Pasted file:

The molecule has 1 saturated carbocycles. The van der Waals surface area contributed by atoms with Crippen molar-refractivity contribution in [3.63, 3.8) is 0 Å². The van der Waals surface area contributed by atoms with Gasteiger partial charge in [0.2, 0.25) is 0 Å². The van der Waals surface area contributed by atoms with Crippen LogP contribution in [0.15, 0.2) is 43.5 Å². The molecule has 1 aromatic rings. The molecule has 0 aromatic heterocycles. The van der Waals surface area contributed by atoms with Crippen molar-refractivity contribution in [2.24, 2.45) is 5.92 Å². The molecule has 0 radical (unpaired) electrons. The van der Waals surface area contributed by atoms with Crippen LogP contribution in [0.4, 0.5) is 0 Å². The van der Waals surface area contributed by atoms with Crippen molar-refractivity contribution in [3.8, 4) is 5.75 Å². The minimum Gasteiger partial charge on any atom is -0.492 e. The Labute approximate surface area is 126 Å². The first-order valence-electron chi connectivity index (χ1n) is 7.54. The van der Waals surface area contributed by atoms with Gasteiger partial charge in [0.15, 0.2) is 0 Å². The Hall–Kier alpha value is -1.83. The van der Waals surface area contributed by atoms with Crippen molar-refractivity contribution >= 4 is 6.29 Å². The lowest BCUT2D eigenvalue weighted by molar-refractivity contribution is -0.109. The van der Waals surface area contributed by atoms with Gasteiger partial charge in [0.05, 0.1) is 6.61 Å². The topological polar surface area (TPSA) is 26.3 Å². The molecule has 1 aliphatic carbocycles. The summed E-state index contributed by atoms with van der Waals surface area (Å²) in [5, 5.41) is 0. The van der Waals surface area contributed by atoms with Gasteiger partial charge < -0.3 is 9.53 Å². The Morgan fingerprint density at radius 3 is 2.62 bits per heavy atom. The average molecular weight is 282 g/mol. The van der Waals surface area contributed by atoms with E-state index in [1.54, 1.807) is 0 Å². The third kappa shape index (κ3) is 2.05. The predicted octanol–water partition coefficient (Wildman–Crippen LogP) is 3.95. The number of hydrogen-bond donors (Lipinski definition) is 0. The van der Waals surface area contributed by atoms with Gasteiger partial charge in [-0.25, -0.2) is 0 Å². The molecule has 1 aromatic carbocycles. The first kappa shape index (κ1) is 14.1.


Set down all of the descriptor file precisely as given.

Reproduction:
The molecule has 1 saturated carbocycles. The van der Waals surface area contributed by atoms with Crippen molar-refractivity contribution in [3.63, 3.8) is 0 Å². The van der Waals surface area contributed by atoms with Gasteiger partial charge in [0.2, 0.25) is 0 Å². The van der Waals surface area contributed by atoms with Crippen LogP contribution in [0.15, 0.2) is 43.5 Å². The molecule has 1 aromatic rings. The molecule has 0 aromatic heterocycles. The van der Waals surface area contributed by atoms with Crippen molar-refractivity contribution in [2.24, 2.45) is 5.92 Å². The molecule has 0 radical (unpaired) electrons. The van der Waals surface area contributed by atoms with Crippen LogP contribution in [0.4, 0.5) is 0 Å². The van der Waals surface area contributed by atoms with Crippen molar-refractivity contribution in [3.8, 4) is 5.75 Å². The minimum Gasteiger partial charge on any atom is -0.492 e. The Labute approximate surface area is 126 Å². The first-order valence-electron chi connectivity index (χ1n) is 7.54. The van der Waals surface area contributed by atoms with Gasteiger partial charge in [0.15, 0.2) is 0 Å². The Hall–Kier alpha value is -1.83. The van der Waals surface area contributed by atoms with Crippen molar-refractivity contribution >= 4 is 6.29 Å². The lowest BCUT2D eigenvalue weighted by molar-refractivity contribution is -0.109. The van der Waals surface area contributed by atoms with Gasteiger partial charge in [0.05, 0.1) is 6.61 Å². The topological polar surface area (TPSA) is 26.3 Å². The molecule has 1 aliphatic carbocycles. The summed E-state index contributed by atoms with van der Waals surface area (Å²) in [5, 5.41) is 0. The van der Waals surface area contributed by atoms with Gasteiger partial charge < -0.3 is 9.53 Å². The Morgan fingerprint density at radius 3 is 2.62 bits per heavy atom. The average molecular weight is 282 g/mol. The van der Waals surface area contributed by atoms with E-state index in [1.54, 1.807) is 0 Å². The third kappa shape index (κ3) is 2.05. The predicted octanol–water partition coefficient (Wildman–Crippen LogP) is 3.95. The number of hydrogen-bond donors (Lipinski definition) is 0. The van der Waals surface area contributed by atoms with Gasteiger partial charge in [-0.25, -0.2) is 0 Å². The molecule has 1 aromatic carbocycles. The first kappa shape index (κ1) is 14.1.